The Election of 1964
Vice president Lyndon Johnson gained the presidency after the assassination of John F. Kennedy. In 1964, Johnson sought from the American people a clear mandate that they saw him as a leader in his own right, not just the keeper of JFK's legacy. A divided Republican party presented conservative Barry Goldwater as Johnson's opponent.

Here are some of the hot issues in the 1964 election. Shortly after the site launched in 2002, we asked our viewers to vote on these positions. Below are the results from the poll. 

Dealing with Communism

Cold War tensions continued during the mid-1960s. The candidates held differing opinions as to how to contend with the threat of communist expansion.
Candidate/Party 1 -- Argues that a tough, but flexible, approach to the Soviet Union is the best way of controlling the spread of Communism.
Candidate/Party 2 -- Declares that negotiation with the Soviet Union weakens the U.S., and contends that the U.S. should act without regard to the opinions of our nations. 

 

 

 

 

Civil Rights

As protests and demonstrations increased throughout the South, opinions varied as to what role the federal government should play in guaranteeing the rights of African Americans.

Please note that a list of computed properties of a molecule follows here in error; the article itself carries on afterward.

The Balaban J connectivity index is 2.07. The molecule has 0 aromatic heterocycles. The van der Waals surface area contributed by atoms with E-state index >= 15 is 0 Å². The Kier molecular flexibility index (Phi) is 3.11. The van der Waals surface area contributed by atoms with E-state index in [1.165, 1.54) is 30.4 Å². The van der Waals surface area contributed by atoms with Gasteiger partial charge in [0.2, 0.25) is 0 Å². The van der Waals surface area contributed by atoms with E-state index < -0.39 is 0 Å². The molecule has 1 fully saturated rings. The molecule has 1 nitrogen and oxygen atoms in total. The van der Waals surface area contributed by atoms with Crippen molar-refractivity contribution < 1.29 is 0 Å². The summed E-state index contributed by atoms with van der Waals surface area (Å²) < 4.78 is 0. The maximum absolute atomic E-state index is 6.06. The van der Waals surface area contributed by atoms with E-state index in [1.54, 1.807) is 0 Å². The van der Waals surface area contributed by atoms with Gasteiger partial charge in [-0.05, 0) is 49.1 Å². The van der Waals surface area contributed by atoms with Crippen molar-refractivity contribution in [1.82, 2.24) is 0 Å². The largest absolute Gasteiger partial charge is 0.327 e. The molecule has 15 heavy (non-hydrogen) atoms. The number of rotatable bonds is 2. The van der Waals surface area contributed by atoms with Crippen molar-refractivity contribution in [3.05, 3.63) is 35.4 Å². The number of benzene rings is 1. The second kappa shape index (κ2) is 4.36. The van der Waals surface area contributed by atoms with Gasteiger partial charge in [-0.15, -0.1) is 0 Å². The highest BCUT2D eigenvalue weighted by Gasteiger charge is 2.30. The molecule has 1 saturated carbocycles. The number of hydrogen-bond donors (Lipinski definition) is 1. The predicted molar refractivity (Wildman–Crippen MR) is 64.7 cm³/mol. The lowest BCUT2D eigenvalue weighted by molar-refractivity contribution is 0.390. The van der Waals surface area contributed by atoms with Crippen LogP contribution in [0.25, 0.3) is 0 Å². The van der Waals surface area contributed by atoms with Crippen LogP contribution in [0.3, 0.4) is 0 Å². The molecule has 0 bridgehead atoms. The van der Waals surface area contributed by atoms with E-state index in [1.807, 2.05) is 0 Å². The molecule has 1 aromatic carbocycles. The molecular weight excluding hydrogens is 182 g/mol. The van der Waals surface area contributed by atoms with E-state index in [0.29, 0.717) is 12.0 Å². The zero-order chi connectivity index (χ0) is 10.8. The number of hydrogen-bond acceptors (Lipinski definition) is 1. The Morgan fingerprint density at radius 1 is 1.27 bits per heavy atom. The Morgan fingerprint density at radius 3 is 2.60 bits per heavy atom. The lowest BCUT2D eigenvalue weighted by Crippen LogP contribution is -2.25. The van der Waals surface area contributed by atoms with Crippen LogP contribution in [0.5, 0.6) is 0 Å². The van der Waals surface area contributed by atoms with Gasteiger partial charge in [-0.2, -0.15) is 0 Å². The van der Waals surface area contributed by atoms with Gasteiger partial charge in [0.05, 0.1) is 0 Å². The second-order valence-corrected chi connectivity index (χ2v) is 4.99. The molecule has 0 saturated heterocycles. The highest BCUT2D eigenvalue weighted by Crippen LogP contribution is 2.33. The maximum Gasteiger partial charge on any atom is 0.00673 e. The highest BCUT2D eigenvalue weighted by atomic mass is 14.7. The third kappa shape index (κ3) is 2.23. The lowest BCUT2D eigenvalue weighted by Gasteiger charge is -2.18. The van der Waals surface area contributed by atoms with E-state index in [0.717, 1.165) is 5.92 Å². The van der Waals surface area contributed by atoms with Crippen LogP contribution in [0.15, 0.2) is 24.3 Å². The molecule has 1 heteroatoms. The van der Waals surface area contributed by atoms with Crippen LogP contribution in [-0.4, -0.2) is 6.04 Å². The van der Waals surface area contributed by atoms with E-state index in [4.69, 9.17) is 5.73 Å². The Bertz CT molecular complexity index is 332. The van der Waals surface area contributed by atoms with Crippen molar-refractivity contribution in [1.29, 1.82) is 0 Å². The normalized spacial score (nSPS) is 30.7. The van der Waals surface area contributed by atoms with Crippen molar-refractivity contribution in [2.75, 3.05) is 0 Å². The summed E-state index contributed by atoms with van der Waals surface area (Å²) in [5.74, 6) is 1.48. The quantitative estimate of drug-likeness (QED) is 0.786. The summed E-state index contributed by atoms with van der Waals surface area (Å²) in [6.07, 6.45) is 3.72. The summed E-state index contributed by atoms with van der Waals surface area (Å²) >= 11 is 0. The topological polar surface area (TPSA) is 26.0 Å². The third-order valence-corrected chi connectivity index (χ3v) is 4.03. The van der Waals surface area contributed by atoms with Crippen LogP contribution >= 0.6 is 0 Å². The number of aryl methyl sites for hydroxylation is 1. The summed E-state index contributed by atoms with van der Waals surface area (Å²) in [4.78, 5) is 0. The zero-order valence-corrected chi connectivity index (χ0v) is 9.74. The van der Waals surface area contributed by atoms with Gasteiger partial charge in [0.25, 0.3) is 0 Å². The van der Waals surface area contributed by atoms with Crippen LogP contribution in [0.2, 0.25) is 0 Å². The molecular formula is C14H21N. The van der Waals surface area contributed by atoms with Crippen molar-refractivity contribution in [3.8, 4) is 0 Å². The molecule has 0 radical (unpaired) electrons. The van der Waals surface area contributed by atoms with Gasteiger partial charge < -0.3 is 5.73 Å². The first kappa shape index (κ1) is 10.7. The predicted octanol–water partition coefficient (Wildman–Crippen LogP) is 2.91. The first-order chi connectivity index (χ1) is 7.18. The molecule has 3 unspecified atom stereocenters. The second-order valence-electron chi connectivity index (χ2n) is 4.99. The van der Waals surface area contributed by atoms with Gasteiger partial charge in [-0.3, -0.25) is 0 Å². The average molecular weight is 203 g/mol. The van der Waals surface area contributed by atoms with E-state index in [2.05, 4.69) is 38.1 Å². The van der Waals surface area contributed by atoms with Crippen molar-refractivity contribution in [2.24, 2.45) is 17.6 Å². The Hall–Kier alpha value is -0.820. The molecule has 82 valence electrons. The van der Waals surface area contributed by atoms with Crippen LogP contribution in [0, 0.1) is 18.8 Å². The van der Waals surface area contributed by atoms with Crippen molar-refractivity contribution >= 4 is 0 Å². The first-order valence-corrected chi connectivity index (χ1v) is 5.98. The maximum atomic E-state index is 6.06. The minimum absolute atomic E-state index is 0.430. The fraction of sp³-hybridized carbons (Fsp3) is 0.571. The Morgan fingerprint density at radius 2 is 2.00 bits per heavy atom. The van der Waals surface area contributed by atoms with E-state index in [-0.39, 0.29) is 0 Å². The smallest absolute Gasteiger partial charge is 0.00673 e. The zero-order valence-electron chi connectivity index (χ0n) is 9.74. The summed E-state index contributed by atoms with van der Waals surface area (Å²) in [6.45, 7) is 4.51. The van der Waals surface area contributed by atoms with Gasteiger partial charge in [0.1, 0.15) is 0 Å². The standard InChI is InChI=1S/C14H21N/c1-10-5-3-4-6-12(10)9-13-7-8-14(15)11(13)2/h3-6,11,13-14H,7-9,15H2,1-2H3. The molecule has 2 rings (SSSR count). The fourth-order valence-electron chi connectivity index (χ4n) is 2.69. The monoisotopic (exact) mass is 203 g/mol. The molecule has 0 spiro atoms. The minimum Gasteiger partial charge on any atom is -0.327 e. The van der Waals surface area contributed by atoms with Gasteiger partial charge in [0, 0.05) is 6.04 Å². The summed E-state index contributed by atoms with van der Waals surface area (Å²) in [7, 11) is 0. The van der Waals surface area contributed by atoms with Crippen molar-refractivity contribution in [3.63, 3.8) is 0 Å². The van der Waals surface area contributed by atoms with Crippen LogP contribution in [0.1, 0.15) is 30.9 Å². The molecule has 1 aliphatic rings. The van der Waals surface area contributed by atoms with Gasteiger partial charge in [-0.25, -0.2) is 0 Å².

Candidate/Party 1 -- Believes that the federal government should play a role in securing, and enforcing, the civil rights of all its citizens.
Candidate/Party 2 -- Feels that civil rights matters should be left to the discretion of individual states.

 

 

 

 

Government Activism

What role should the federal government play in the conduct and welfare of individuals and businesses?
Candidate/Party 1 -- Feels that the federal government should play an expanded role in addressing the needs of its citizens.
Candidate/Party 2 -- Opposes the growth of federal power, believing it threatens personal freedom.

 

 

 

 

Here are the actual results of the election of 1964:

  Popular Votes % Electoral Votes
Goldwater [R] 27,200,000 38.5 52
Johnson [D] 43,100,000 61.1 486

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